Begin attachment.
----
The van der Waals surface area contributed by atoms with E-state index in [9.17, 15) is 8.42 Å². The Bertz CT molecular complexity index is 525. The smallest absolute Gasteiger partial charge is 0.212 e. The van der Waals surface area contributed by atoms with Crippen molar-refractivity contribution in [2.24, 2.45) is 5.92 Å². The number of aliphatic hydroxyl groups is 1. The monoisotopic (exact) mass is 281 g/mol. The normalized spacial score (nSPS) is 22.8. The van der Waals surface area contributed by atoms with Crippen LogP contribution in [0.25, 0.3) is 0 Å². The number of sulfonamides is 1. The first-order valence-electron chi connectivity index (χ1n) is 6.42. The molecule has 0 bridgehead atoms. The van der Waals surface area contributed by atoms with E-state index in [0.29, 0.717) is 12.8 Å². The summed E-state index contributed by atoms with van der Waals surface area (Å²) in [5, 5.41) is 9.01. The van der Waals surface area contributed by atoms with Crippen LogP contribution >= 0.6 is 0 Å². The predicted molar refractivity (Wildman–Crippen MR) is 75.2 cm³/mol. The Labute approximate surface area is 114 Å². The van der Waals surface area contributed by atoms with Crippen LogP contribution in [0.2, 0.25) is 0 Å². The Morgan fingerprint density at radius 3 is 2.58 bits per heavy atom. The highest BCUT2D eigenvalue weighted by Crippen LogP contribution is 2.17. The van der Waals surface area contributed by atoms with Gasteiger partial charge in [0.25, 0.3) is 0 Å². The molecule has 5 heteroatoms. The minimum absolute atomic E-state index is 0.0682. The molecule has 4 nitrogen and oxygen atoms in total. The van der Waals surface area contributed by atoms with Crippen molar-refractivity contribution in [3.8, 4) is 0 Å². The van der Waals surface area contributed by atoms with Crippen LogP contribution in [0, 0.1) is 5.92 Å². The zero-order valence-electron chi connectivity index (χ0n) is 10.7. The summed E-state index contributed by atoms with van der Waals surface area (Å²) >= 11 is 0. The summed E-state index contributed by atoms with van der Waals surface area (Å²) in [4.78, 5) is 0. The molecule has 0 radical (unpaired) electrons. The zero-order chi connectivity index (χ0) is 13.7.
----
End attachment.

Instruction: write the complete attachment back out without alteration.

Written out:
The van der Waals surface area contributed by atoms with E-state index in [9.17, 15) is 8.42 Å². The Bertz CT molecular complexity index is 525. The smallest absolute Gasteiger partial charge is 0.212 e. The van der Waals surface area contributed by atoms with Crippen molar-refractivity contribution in [2.24, 2.45) is 5.92 Å². The number of aliphatic hydroxyl groups is 1. The monoisotopic (exact) mass is 281 g/mol. The normalized spacial score (nSPS) is 22.8. The van der Waals surface area contributed by atoms with Crippen LogP contribution in [0.25, 0.3) is 0 Å². The number of sulfonamides is 1. The first-order valence-electron chi connectivity index (χ1n) is 6.42. The molecule has 0 bridgehead atoms. The van der Waals surface area contributed by atoms with E-state index in [0.29, 0.717) is 12.8 Å². The summed E-state index contributed by atoms with van der Waals surface area (Å²) in [5, 5.41) is 9.01. The van der Waals surface area contributed by atoms with Crippen LogP contribution >= 0.6 is 0 Å². The predicted molar refractivity (Wildman–Crippen MR) is 75.2 cm³/mol. The Labute approximate surface area is 114 Å². The van der Waals surface area contributed by atoms with Crippen LogP contribution in [0.2, 0.25) is 0 Å². The Morgan fingerprint density at radius 3 is 2.58 bits per heavy atom. The highest BCUT2D eigenvalue weighted by Crippen LogP contribution is 2.17. The van der Waals surface area contributed by atoms with Gasteiger partial charge in [0.25, 0.3) is 0 Å². The molecule has 5 heteroatoms. The minimum absolute atomic E-state index is 0.0682. The molecule has 4 nitrogen and oxygen atoms in total. The van der Waals surface area contributed by atoms with Crippen molar-refractivity contribution in [3.8, 4) is 0 Å². The van der Waals surface area contributed by atoms with Crippen LogP contribution in [0, 0.1) is 5.92 Å². The zero-order valence-electron chi connectivity index (χ0n) is 10.7. The summed E-state index contributed by atoms with van der Waals surface area (Å²) >= 11 is 0. The summed E-state index contributed by atoms with van der Waals surface area (Å²) in [4.78, 5) is 0. The molecule has 0 radical (unpaired) electrons. The zero-order chi connectivity index (χ0) is 13.7.